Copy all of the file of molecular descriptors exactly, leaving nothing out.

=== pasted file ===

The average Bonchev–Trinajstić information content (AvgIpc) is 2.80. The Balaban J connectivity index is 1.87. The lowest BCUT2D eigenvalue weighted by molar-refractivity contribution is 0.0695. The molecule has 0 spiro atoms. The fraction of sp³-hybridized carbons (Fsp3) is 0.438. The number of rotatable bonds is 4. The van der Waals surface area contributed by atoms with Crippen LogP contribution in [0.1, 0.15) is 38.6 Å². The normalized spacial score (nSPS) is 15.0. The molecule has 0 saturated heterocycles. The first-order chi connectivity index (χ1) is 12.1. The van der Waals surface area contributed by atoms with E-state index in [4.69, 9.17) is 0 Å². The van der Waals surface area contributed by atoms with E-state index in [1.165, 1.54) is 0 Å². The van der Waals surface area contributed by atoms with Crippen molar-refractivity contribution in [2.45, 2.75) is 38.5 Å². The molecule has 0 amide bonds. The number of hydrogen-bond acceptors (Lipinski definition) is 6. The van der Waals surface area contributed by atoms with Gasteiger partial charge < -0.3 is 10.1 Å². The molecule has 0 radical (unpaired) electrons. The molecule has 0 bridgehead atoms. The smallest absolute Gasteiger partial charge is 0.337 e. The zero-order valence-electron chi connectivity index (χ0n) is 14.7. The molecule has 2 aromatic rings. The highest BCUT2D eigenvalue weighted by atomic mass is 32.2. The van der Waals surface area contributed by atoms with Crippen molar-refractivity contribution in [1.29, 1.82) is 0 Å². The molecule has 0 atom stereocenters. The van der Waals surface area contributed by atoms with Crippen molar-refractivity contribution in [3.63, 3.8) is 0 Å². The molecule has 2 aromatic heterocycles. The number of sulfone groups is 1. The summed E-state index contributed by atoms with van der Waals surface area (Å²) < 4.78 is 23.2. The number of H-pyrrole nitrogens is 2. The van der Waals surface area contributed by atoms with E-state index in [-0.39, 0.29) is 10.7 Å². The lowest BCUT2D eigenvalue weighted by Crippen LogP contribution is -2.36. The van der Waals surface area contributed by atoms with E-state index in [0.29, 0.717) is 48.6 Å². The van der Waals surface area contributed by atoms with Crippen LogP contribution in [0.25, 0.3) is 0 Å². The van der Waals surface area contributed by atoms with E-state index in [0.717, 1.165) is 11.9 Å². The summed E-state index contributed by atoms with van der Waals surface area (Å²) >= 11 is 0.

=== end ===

The average Bonchev–Trinajstić information content (AvgIpc) is 2.80. The Balaban J connectivity index is 1.87. The lowest BCUT2D eigenvalue weighted by molar-refractivity contribution is 0.0695. The molecule has 0 spiro atoms. The fraction of sp³-hybridized carbons (Fsp3) is 0.438. The number of rotatable bonds is 4. The van der Waals surface area contributed by atoms with Crippen LogP contribution in [0.1, 0.15) is 38.6 Å². The normalized spacial score (nSPS) is 15.0. The molecule has 0 saturated heterocycles. The first-order chi connectivity index (χ1) is 12.1. The van der Waals surface area contributed by atoms with E-state index in [4.69, 9.17) is 0 Å². The van der Waals surface area contributed by atoms with E-state index in [1.165, 1.54) is 0 Å². The van der Waals surface area contributed by atoms with Crippen molar-refractivity contribution in [2.45, 2.75) is 38.5 Å². The molecule has 0 amide bonds. The number of hydrogen-bond acceptors (Lipinski definition) is 6. The van der Waals surface area contributed by atoms with Gasteiger partial charge < -0.3 is 10.1 Å². The molecule has 0 radical (unpaired) electrons. The molecule has 0 bridgehead atoms. The smallest absolute Gasteiger partial charge is 0.337 e. The zero-order valence-electron chi connectivity index (χ0n) is 14.7. The molecule has 2 aromatic rings. The highest BCUT2D eigenvalue weighted by atomic mass is 32.2. The van der Waals surface area contributed by atoms with Crippen molar-refractivity contribution in [1.29, 1.82) is 0 Å². The molecule has 0 atom stereocenters. The van der Waals surface area contributed by atoms with Crippen molar-refractivity contribution in [3.63, 3.8) is 0 Å². The molecule has 2 aromatic heterocycles. The number of sulfone groups is 1. The summed E-state index contributed by atoms with van der Waals surface area (Å²) < 4.78 is 23.2. The number of H-pyrrole nitrogens is 2. The van der Waals surface area contributed by atoms with E-state index in [-0.39, 0.29) is 10.7 Å². The lowest BCUT2D eigenvalue weighted by Crippen LogP contribution is -2.36. The van der Waals surface area contributed by atoms with E-state index in [0.29, 0.717) is 48.6 Å². The van der Waals surface area contributed by atoms with Crippen LogP contribution in [0.25, 0.3) is 0 Å². The van der Waals surface area contributed by atoms with E-state index in [0.717, 1.165) is 11.9 Å². The summed E-state index contributed by atoms with van der Waals surface area (Å²) >= 11 is 0.